Essay on Scout in To Kill A Mockingbird by Harper Lee
- Category: Books, Literature, To Kill a Mockingbird,
- Pages: 3
- Words: 691
- Published: 30 April 2021
- Copied: 105
In Harper Lee's novel, To Kill a Mockingbird, the reader looks at a young girl's fictional hometown of Maycomb, Alabama, in the face of racism, seclusion, and prejudice during the Great Depression. The young girl, Jean Louise Finch, nicknamed Scout Finch, narrated the story alongside her brother, Jem, and their friend, Dill. As they grew up, they ventured around Maycomb throughout the novel, including events involving their mysterious neighbor, Boo Radley, their father, Atticus, and Tom Robinson's Trial. As Scout grew up throughout the book, so did her curiosity about the stuff around her. Scout is curious.
Scout is curious because she always wonders about her mysterious neighbor, Boo Radley. At the beginning of the novel, Scout watches the activities and habits of the Radley House because she is curious about it. She discovered that the Radley family were out of the ordinary in Maycomb since they rarely see them outside and show odd behavior. Scout explains, "The shutters and doors of the Radley house were closed on Sundays, another thing alien to Maycomb's ways: closed doors meant illness and cold weather only" (9). Scout, along with Jem and Dill, started investigating the Radley house to find their true identity. The Radleys' mysterious behavior proves that Scout is curious because she is eager to learn more about them. Later in the novel, Scout meets Miss Maudie and interacts with her on the porch. One evening, Scout asked Miss Maudie about Boo Radley and his existence. Scout asked Miss Maudie, "do you think Boo Radley's still alive?" (44). Miss Maudie was surprised by the type of question she was asked. This proves that Scout is curious because Boo Radley's odd behavior around Maycomb had Scout asking others about him, including her neighbors. This is not the only time Scout has expressed her curiosity. She has also questioned her father's job.
Scout is curious because she asked Atticus why he is going to defend Tom Robinson as a lawyer. Before the trial, Cecil Jacob made fun of Scout's dad, Atticus, for protecting a black man. She was about to retaliate, but she calmed down, considering the consequences. Scout explained, "Cecil Jacobs made me forget. He had announced in the schoolyard the day before that Scout Finch's daddy defended niggers. I denied it, but told Jem. 'What'd he mean sayin' that?' I asked" (77). Scout's curiosity grew when she heard what Cecil Jacobs was saying. Scout's curiosity is expressed by her desire to learn more about Atticus's work as a lawyer. Later that night, Scout was still curious about what Cecil Jacobs had said to her. Her curiosity resulted in Scout asking her father, Atticus, many questions about his situation, making him feel amused. Scout questioned Atticus, "Then why did Cecil say you defended niggers? He made it sound like you were runnin' a still." (77). Scout is desperate to learn more about the case, so Atticus has explained his role in Tom Robinson's trial and why he does it. This shows that Scout is curious because she desperately questioned her father to get a better understanding of his job and satisfy her curiosity. Although Scout is curious about her father's work, this is not the only time Scout is curious about it.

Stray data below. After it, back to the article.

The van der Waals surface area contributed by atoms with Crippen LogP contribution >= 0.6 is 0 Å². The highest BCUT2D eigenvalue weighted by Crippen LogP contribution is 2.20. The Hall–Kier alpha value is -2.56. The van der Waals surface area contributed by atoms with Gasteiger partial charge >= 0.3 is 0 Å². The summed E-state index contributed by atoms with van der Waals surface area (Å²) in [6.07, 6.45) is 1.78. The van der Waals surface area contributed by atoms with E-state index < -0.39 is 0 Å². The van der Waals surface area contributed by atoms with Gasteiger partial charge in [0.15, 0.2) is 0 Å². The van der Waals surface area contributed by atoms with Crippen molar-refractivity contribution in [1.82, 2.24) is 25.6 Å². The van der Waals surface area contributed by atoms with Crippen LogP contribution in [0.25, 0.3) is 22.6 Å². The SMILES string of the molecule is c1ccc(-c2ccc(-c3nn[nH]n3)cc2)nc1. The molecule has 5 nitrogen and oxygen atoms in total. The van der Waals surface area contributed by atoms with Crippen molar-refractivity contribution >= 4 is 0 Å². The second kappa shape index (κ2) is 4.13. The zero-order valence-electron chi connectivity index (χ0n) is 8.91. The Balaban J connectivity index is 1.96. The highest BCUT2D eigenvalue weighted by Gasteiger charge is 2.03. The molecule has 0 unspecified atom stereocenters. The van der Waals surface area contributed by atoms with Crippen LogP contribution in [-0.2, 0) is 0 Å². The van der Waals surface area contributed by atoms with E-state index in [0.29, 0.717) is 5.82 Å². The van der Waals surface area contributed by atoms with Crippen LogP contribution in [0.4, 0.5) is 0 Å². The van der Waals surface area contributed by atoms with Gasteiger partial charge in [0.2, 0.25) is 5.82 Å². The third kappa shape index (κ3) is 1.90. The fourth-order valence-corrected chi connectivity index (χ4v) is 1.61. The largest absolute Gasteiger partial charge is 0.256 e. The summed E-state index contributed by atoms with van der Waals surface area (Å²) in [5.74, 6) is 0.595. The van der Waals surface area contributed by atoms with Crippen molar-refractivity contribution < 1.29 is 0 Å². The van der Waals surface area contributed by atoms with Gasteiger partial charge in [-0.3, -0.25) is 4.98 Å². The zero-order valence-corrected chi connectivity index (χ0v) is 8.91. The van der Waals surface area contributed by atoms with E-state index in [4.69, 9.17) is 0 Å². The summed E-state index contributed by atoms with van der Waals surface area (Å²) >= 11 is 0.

During Tom Robinson's trial, Scout keeps asking questions to understand what is going on in the trial. Scout and Jem overhear a lot of whispered remarks about the Finch family in town. Scout recalls that she never asked Atticus what rape is when she hears one that describes it. Scout narrates, "Which reminded me that I had a question to ask Atticus. 'What's rape?' I asked him that night." (136). When Atticus responds, their conversation redirects and Scout proceeds to tell him about her visit to Calpurnia's church. Scout's curiosity is shown because she does not forget to ask Atticus questions to understand Tom Robinson's trial better. During the trial, Tom Robinson presented his viewpoint in the case to the jurors. Scout did not know what was going on between Tom and Mayella, which made her curious. Scout said, "Until my father explained it to me later, I did not understand the subtlety of Tom's predicament" (198). Atticus told Scout that Tom took advantage of the opportunity to escape because he was aware of the fatal consequences. This shows that Scout is curious because she is willing to understand Tom's awkward situation with Mayella to understand the trial. Scout's occasional questioning validates that Scout is a curious person throughout the novel.